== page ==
One method of blocking the advertisers from intruding upon your privacy is to not allow the web site to see your web browser’s history, downloads, autofill, and dialog box information. You can block the web site’s intrusive snooping and tracking by using Incognito Mode.

When you encounter a web site that is blocking you because of your ad blocker:

1. Copy the URL displayed in the top of your web browser. To do this, move the mouse icon into the web address bar near the top of your browser and click once. In most web browsers, the address bar will change color to show that it has been selected.

2. Copy the address displayed. On Windows, Chromebook, or Linux, you do this by simultaneously pressing Control and C. That is the standard copy command in those operating systems. On a Macintosh, simultaneously press Command and C. That command copies the web address invisibly to your system’s scratch pad.

3. In the top-left (usually) corner of the browser window, select FILE. A pulldown menu appears.

4. Select NEW INCOGNITO WINDOW or NEW PRIVATE WINDOW or whatever terminology is used in your web browser. A new window will open with the Incognito icon.

5. Move the mouse icon back to the address bar near the top of the new Incognito window that appears and click once. Press DELETE to delete the address displayed there at the moment.

6. Paste in the address stored in your computer’s scratchpad: On Windows, Chromebook, or Linux, you do this by simultaneously pressing Control and V. On a Macintosh, simultaneously pressing Command and V.

7. Press ENTER and the same page you tried to display earlier will now appear. You will no longer be blocked from displaying the web page.

Of course, another method is to simply use Incognito Mode all the time as the normal default for your online activities. That will make your online activities even more private than ever.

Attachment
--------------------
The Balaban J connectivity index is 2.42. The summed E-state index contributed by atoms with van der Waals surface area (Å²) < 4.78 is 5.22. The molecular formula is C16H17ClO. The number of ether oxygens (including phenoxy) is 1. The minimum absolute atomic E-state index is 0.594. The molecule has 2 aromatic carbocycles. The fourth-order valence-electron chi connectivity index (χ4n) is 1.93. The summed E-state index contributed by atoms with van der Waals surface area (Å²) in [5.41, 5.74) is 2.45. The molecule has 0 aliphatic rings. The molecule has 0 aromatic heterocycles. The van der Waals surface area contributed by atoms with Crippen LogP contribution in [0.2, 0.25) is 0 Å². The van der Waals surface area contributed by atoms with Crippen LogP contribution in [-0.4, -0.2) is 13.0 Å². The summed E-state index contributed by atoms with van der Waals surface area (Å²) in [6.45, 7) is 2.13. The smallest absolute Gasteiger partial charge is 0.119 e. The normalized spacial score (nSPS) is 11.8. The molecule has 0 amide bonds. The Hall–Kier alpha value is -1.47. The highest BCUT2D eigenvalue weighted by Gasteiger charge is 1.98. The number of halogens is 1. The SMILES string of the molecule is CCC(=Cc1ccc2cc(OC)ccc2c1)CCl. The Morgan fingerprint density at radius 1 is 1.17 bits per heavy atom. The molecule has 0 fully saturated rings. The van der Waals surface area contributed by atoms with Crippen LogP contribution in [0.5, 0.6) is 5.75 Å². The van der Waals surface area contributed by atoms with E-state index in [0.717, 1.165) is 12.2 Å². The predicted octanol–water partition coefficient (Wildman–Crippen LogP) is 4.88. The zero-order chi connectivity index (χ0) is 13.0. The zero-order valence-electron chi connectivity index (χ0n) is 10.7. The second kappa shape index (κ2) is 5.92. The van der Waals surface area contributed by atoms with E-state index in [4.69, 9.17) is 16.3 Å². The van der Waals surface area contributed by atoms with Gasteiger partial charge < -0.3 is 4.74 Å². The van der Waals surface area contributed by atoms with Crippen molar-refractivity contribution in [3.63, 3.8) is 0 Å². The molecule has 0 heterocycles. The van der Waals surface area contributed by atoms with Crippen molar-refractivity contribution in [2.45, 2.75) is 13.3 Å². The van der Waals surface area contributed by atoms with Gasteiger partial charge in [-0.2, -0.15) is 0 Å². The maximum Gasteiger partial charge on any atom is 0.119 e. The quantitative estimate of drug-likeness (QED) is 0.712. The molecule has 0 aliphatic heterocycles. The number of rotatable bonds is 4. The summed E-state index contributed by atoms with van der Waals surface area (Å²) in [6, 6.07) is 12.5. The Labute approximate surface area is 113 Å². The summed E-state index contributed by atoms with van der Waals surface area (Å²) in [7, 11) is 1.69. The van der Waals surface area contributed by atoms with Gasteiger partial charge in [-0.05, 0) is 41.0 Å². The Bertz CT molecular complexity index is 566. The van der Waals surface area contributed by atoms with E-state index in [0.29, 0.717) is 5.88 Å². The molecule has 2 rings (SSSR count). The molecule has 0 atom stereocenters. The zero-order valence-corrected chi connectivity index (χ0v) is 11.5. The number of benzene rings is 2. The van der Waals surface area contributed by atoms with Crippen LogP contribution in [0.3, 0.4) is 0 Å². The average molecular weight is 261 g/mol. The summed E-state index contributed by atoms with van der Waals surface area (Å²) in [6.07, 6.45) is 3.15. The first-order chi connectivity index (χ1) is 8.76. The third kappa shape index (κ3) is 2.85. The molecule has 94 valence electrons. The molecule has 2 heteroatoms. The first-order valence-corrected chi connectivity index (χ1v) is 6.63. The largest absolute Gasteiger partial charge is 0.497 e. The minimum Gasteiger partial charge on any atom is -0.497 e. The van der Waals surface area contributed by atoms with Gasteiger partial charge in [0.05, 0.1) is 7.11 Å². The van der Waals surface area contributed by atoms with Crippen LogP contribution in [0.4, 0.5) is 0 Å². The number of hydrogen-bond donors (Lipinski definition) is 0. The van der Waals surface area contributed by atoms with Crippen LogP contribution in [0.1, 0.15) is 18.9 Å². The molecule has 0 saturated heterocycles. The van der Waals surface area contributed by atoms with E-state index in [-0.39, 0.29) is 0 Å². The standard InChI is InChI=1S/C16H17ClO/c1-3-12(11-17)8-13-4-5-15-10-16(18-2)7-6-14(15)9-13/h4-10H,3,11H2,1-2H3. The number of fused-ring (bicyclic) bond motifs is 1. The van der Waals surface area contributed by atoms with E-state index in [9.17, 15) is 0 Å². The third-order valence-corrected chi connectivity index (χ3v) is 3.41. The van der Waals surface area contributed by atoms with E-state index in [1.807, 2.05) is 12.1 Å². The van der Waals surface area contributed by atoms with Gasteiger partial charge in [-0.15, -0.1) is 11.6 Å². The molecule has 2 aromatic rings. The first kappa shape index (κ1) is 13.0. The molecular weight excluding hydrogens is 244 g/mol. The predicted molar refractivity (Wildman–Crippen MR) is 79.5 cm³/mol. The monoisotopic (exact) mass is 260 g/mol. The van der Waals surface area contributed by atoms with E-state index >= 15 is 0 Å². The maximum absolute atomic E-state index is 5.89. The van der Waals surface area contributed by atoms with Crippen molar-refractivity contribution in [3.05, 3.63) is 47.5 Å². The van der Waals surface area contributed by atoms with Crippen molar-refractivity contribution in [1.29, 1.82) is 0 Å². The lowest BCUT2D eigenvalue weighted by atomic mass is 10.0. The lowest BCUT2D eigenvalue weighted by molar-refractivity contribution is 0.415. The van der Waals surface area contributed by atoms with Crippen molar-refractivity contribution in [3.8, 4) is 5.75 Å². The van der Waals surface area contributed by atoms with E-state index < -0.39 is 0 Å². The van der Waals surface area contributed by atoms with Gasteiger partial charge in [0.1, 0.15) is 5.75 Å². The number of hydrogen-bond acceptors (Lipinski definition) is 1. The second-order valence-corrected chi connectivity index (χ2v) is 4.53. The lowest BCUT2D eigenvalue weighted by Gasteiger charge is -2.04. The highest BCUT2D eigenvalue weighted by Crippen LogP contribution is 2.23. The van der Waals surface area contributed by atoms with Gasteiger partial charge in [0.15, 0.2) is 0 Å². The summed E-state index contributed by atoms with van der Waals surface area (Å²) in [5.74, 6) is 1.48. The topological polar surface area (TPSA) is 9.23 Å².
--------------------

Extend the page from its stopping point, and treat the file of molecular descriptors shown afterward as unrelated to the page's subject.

This method works on my Macintosh and Chromebook computers using the Chrome web browser. Does it work on your system?

Categories: Online Privacy & Security, Web Browsers

3 replies

  1. I use Firefox, always in Private mode, AND use an adblocker. If website doesn’t like it, I go elsewhere. My privacy is more important than their business model.


  2. I love your advice have you heard of Dr Katherine Albrecht
    She is an amazing person regarding privacy. I have followed her for years. I have adblock on my computor, but didn’t know about the private search. So thanks for that! i did have on my computor, but it seemed to start giving trouble (very private search engine)


    • —> I love your advice have you heard of Dr Katherine Albrecht

      I have heard of Katherine Albrecht and have read her web site a few times. Admittedly, I pay more attention to her medical and cooking advice than I do her privacy articles. (I am a diabetic and a vegan so I pay close attention to medical professionals talking or writing about their recommendations concerning food.)